See my review of the first CD released by the Annapolis Symphony Orchestra in Sunday's Washington Post:
Charles T. Downey, Annapolis Symphony Orchestra’s ‘Three Symphonic Centuries’
Washington Post, September 4, 2011
The Annapolis Symphony Orchestra is good at anniversaries. This year, the orchestra celebrates its 50th; in 2008, it celebrated the 300th anniversary of the signing of the Royal Charter of the City of Annapolis with a historically themed concert that featured four pieces written at 100-year intervals, from 1708.
Three Symphonic Centuries, Annapolis Symphony Orchestra, José-Luis Novo
Live recordings from the two 2008 performances (Nov. 7 and 8) were produced and edited by Jamey Lamar (engineering by Bruce Egre of Azica Records), for the group’s first professionally produced CD, on the ASO’s own newly founded label. The disc is a significant achievement for a small, regional, professional ensemble — though not necessarily for the quality of music making, which is good but not extraordinary. It is also a sign of how niche-oriented the classical music world is becoming.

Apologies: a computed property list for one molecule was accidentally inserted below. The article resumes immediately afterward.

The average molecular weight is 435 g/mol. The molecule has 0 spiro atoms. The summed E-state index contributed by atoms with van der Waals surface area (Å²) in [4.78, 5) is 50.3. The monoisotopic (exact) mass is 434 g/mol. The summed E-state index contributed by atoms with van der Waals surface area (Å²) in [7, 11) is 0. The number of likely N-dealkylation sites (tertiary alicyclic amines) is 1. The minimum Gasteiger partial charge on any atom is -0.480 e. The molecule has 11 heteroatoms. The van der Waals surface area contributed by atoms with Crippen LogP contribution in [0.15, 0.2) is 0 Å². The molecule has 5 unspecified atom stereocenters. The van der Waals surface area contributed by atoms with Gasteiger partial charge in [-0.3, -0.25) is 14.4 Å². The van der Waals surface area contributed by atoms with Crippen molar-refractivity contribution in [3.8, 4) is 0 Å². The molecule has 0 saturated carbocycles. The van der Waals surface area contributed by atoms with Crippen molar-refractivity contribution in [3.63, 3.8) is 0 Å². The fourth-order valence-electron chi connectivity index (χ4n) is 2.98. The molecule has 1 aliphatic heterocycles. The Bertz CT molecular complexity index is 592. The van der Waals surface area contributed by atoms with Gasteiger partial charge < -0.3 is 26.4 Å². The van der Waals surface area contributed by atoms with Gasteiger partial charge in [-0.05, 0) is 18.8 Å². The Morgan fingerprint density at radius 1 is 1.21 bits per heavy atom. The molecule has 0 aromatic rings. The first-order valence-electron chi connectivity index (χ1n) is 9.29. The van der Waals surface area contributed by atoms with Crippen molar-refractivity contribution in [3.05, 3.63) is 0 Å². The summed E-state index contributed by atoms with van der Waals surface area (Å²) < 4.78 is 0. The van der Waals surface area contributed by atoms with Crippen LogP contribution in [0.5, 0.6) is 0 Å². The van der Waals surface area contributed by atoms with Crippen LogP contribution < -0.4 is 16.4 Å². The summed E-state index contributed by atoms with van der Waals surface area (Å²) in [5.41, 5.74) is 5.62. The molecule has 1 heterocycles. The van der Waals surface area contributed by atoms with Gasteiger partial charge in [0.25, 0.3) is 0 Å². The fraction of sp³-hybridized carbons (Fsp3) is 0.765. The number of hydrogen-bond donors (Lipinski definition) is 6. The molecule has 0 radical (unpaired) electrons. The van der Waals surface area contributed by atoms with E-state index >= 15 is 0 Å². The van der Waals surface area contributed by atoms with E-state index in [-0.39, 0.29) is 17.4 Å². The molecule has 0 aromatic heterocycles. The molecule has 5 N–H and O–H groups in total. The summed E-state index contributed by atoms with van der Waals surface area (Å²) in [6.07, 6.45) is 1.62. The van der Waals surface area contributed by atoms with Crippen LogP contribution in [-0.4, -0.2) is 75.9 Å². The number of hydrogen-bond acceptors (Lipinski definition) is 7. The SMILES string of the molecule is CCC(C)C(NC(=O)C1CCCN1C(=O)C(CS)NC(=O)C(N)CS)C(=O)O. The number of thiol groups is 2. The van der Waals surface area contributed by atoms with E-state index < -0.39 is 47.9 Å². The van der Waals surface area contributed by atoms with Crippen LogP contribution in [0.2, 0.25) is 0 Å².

A Corelli concerto grosso (Op. 6, No. 9 from around 1708) has a buoyant lilt in the phrasing, notable for an ensemble that doesn’t specialize in baroque music, with a fine-edged solo group composed of three string principals plus local harpsichordist Joseph Gascho. The orchestra’s music director, Spanish conductor José-Luis Novo, leads a competent performance of Beethoven’s Fifth Symphony, from 1808, but the meat of the program is too squarely and safely played to provide much interest. Ravel’s “Rapsodie Espagnole,” from 1908, adds some welcome color and exotic flavor to the stew. [Continue reading]
Tim Smith, 3 musical centuries (Baltimore Sun, November 13, 2008)
Arundel Digest (on the Richebourg donation)
50th anniversary season of the ASO, with another piece by Thai composer Narong Prangcharoen at the opening concerts (September 23 and 24)